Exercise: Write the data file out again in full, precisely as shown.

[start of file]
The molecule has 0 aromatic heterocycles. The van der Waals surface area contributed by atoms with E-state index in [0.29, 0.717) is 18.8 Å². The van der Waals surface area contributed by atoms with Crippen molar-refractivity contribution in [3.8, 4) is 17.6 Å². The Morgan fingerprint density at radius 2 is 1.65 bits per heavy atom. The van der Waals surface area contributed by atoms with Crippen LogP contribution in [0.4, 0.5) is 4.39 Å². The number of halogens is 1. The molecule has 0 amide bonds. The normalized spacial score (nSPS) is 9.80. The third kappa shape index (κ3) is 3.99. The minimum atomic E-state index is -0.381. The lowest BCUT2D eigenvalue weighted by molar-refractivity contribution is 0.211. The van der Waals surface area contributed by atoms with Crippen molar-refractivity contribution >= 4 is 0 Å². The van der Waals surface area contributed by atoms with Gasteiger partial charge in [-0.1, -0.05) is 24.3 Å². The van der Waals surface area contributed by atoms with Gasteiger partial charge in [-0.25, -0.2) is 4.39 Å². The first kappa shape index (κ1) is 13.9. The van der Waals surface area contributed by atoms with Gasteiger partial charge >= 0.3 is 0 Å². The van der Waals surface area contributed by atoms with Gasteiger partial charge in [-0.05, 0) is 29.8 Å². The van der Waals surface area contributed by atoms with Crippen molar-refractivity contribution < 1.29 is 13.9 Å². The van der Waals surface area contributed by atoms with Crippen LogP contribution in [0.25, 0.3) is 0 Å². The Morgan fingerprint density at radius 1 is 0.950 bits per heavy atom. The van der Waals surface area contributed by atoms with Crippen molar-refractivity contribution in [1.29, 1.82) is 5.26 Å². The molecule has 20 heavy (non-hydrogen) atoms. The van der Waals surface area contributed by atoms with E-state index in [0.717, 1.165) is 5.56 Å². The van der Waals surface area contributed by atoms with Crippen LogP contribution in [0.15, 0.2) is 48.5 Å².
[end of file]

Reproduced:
The molecule has 0 aromatic heterocycles. The van der Waals surface area contributed by atoms with E-state index in [0.29, 0.717) is 18.8 Å². The van der Waals surface area contributed by atoms with Crippen molar-refractivity contribution in [3.8, 4) is 17.6 Å². The Morgan fingerprint density at radius 2 is 1.65 bits per heavy atom. The van der Waals surface area contributed by atoms with Crippen LogP contribution in [0.4, 0.5) is 4.39 Å². The number of halogens is 1. The molecule has 0 amide bonds. The normalized spacial score (nSPS) is 9.80. The third kappa shape index (κ3) is 3.99. The minimum atomic E-state index is -0.381. The lowest BCUT2D eigenvalue weighted by molar-refractivity contribution is 0.211. The van der Waals surface area contributed by atoms with Crippen molar-refractivity contribution >= 4 is 0 Å². The van der Waals surface area contributed by atoms with Gasteiger partial charge in [-0.1, -0.05) is 24.3 Å². The van der Waals surface area contributed by atoms with Gasteiger partial charge in [-0.25, -0.2) is 4.39 Å². The first kappa shape index (κ1) is 13.9. The van der Waals surface area contributed by atoms with Gasteiger partial charge >= 0.3 is 0 Å². The van der Waals surface area contributed by atoms with Gasteiger partial charge in [-0.05, 0) is 29.8 Å². The van der Waals surface area contributed by atoms with Crippen molar-refractivity contribution < 1.29 is 13.9 Å². The van der Waals surface area contributed by atoms with Crippen LogP contribution in [0.25, 0.3) is 0 Å². The Morgan fingerprint density at radius 1 is 0.950 bits per heavy atom. The van der Waals surface area contributed by atoms with Crippen molar-refractivity contribution in [1.29, 1.82) is 5.26 Å². The molecule has 20 heavy (non-hydrogen) atoms. The van der Waals surface area contributed by atoms with E-state index in [0.717, 1.165) is 5.56 Å². The van der Waals surface area contributed by atoms with Crippen LogP contribution in [0.15, 0.2) is 48.5 Å².